Von der Leyen announced on Monday some details about her plans for “non-cash” benefits, such as a chip card that gives needy children access to educational and recreational services. She also said that she planned the rates to rise in harmony with wage increases and inflation.
But the Greens attacked von der Leyen's announcement as nothing but political manoeuvring.
“Labour Minister von der Leyen is ducking the question as to how high the base rate of the benefits should go,” Greens parliamentary leader Jürgen Trittin told Tuesday's Rheinische Post. “The debate about non-cash benefits for education and the education “chip card” distract from the heart of the problem.”
The standard benefit had to be raised to €420, he said. Trittin added: “The model for the education chip card doesn't help, because it's about a voluntary benefit of the community. That means cities such as Düsseldorf can make them available. In Duisburg and Gelsenkirchen, where there are budget strains, this will not be possible. Yet that's where (the benefits) are needed.”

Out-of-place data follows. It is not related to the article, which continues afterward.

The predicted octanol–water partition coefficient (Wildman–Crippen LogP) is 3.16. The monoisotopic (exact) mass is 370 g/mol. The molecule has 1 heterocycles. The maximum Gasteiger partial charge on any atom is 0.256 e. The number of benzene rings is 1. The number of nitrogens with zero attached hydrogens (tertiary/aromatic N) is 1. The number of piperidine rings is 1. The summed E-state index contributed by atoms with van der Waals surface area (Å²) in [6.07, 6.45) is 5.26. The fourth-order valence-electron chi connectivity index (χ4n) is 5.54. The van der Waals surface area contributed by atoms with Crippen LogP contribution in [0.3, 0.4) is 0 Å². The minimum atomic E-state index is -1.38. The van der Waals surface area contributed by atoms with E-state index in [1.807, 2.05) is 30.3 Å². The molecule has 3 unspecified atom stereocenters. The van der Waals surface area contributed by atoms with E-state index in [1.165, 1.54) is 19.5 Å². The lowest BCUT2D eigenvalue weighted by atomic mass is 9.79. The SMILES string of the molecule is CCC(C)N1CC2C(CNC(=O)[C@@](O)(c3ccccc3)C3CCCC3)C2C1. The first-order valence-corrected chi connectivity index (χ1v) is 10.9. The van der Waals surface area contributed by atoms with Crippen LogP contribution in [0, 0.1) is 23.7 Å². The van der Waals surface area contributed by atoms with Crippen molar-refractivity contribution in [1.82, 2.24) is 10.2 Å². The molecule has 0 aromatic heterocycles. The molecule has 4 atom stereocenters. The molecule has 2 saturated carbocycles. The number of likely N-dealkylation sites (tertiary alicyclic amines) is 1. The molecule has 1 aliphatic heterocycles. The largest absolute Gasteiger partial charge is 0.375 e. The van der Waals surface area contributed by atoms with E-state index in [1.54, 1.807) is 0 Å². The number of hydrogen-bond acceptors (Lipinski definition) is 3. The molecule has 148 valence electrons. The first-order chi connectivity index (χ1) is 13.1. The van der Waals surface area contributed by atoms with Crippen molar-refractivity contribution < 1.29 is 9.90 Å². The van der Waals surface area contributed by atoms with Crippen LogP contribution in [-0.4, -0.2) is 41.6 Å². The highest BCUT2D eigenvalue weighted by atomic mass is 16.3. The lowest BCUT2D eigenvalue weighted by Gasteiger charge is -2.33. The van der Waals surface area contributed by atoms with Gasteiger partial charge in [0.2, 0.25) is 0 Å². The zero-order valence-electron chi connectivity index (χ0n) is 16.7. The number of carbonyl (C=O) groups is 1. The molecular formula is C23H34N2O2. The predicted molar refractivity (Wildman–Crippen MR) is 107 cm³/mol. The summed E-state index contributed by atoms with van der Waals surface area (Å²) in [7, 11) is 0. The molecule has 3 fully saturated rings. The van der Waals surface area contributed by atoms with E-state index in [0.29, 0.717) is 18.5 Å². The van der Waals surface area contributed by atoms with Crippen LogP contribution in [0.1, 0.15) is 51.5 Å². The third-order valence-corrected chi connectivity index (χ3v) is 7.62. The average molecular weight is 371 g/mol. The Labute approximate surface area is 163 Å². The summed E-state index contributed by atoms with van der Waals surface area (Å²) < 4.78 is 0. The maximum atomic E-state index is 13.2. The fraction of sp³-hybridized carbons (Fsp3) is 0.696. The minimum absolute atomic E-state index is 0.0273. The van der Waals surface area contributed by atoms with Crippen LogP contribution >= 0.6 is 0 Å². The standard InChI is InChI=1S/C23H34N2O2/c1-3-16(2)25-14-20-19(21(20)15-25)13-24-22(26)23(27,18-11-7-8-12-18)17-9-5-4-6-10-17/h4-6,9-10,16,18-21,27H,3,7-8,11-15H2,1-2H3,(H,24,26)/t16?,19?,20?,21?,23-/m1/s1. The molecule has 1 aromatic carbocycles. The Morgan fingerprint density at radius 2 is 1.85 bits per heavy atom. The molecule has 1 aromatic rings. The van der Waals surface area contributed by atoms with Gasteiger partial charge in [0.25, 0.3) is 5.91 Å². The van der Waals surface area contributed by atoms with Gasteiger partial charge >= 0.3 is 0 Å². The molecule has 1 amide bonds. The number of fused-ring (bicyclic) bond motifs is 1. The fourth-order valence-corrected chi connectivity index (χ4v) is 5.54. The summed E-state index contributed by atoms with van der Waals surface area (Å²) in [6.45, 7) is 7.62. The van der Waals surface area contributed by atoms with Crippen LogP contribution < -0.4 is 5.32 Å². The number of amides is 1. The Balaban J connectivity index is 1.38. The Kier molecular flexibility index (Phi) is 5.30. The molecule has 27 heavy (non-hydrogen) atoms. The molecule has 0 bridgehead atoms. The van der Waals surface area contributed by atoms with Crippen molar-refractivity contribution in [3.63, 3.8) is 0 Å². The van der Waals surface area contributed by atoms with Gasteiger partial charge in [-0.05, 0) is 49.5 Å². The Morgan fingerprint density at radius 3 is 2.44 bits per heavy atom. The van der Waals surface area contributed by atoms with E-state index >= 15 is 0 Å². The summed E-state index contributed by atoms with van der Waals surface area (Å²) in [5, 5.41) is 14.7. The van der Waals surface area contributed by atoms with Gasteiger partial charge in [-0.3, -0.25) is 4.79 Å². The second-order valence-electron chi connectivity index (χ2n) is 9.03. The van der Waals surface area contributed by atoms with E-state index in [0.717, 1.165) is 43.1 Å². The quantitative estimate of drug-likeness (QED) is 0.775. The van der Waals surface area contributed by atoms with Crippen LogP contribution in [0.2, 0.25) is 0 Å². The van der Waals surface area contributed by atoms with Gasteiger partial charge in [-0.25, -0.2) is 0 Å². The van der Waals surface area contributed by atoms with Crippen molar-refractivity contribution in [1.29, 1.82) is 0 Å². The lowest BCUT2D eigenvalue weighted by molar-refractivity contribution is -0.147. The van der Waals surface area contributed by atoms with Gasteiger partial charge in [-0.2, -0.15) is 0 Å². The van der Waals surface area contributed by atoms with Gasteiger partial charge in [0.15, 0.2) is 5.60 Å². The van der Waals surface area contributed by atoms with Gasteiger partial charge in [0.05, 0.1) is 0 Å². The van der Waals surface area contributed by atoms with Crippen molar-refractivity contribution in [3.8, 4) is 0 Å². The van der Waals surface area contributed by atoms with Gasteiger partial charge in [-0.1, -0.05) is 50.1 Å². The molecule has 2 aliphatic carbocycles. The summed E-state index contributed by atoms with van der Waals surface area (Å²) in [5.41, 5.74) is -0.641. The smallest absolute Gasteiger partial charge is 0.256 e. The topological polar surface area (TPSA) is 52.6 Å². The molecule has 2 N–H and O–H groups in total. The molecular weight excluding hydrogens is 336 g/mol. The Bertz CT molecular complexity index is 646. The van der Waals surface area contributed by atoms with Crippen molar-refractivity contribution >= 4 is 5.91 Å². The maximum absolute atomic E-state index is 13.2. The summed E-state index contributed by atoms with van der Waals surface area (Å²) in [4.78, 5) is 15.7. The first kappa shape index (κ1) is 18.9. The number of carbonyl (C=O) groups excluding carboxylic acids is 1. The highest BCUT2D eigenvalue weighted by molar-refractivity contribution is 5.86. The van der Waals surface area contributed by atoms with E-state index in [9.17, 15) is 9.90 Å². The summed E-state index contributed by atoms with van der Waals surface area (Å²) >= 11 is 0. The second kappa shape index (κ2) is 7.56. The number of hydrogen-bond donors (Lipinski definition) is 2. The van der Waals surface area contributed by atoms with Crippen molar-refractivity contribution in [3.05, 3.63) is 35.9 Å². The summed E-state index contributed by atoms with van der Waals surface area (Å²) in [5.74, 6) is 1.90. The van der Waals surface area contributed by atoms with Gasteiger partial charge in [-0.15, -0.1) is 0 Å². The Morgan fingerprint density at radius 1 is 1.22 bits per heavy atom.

Von der Leyen hit back at the criticism. Nothing could be definitely determined about the rate of benefits until a study on the everyday burdens of 60,000 households were tallied, she said.
The centre-left Social Democrats deputy parliamentary leader, Hubertus Heil, told the Braunschweiger Zeitung that he feared the government had not put enough thought into how it would actually pay for future benefits rates.
He said he could “only warn against turning to tricks to artificially calculate lower rates.”